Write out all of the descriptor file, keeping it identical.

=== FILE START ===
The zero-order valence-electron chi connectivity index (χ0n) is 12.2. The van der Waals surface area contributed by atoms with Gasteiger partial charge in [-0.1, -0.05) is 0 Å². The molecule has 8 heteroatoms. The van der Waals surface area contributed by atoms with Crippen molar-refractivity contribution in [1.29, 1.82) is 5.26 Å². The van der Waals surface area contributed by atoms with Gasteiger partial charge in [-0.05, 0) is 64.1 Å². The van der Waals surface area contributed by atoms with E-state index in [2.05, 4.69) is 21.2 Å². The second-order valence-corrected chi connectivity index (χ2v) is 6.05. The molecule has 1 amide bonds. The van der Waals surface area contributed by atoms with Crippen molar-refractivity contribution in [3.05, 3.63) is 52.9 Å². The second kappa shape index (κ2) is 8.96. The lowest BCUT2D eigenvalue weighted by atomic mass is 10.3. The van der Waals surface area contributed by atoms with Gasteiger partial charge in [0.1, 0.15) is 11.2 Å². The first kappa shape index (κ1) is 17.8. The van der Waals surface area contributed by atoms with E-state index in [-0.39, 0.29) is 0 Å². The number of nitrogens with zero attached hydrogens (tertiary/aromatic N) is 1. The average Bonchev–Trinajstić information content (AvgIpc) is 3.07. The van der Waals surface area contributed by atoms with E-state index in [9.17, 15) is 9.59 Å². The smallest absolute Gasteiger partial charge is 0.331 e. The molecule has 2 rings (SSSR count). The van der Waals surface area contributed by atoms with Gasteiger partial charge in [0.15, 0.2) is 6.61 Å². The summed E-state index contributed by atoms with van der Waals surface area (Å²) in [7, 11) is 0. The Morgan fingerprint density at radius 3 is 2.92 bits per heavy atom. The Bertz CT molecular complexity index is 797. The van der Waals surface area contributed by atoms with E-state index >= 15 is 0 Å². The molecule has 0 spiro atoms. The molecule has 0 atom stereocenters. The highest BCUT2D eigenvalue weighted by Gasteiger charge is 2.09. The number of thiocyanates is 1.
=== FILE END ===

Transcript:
The zero-order valence-electron chi connectivity index (χ0n) is 12.2. The van der Waals surface area contributed by atoms with Gasteiger partial charge in [-0.1, -0.05) is 0 Å². The molecule has 8 heteroatoms. The van der Waals surface area contributed by atoms with Crippen molar-refractivity contribution in [1.29, 1.82) is 5.26 Å². The van der Waals surface area contributed by atoms with Gasteiger partial charge in [-0.05, 0) is 64.1 Å². The van der Waals surface area contributed by atoms with E-state index in [2.05, 4.69) is 21.2 Å². The second-order valence-corrected chi connectivity index (χ2v) is 6.05. The molecule has 1 amide bonds. The van der Waals surface area contributed by atoms with Crippen molar-refractivity contribution in [3.05, 3.63) is 52.9 Å². The second kappa shape index (κ2) is 8.96. The lowest BCUT2D eigenvalue weighted by atomic mass is 10.3. The van der Waals surface area contributed by atoms with Gasteiger partial charge in [0.1, 0.15) is 11.2 Å². The first kappa shape index (κ1) is 17.8. The van der Waals surface area contributed by atoms with E-state index in [-0.39, 0.29) is 0 Å². The number of nitrogens with zero attached hydrogens (tertiary/aromatic N) is 1. The average Bonchev–Trinajstić information content (AvgIpc) is 3.07. The van der Waals surface area contributed by atoms with E-state index in [9.17, 15) is 9.59 Å². The smallest absolute Gasteiger partial charge is 0.331 e. The molecule has 2 rings (SSSR count). The van der Waals surface area contributed by atoms with Gasteiger partial charge in [0.15, 0.2) is 6.61 Å². The summed E-state index contributed by atoms with van der Waals surface area (Å²) in [7, 11) is 0. The Morgan fingerprint density at radius 3 is 2.92 bits per heavy atom. The Bertz CT molecular complexity index is 797. The van der Waals surface area contributed by atoms with E-state index >= 15 is 0 Å². The molecule has 0 spiro atoms. The molecule has 0 atom stereocenters. The highest BCUT2D eigenvalue weighted by Gasteiger charge is 2.09. The number of thiocyanates is 1.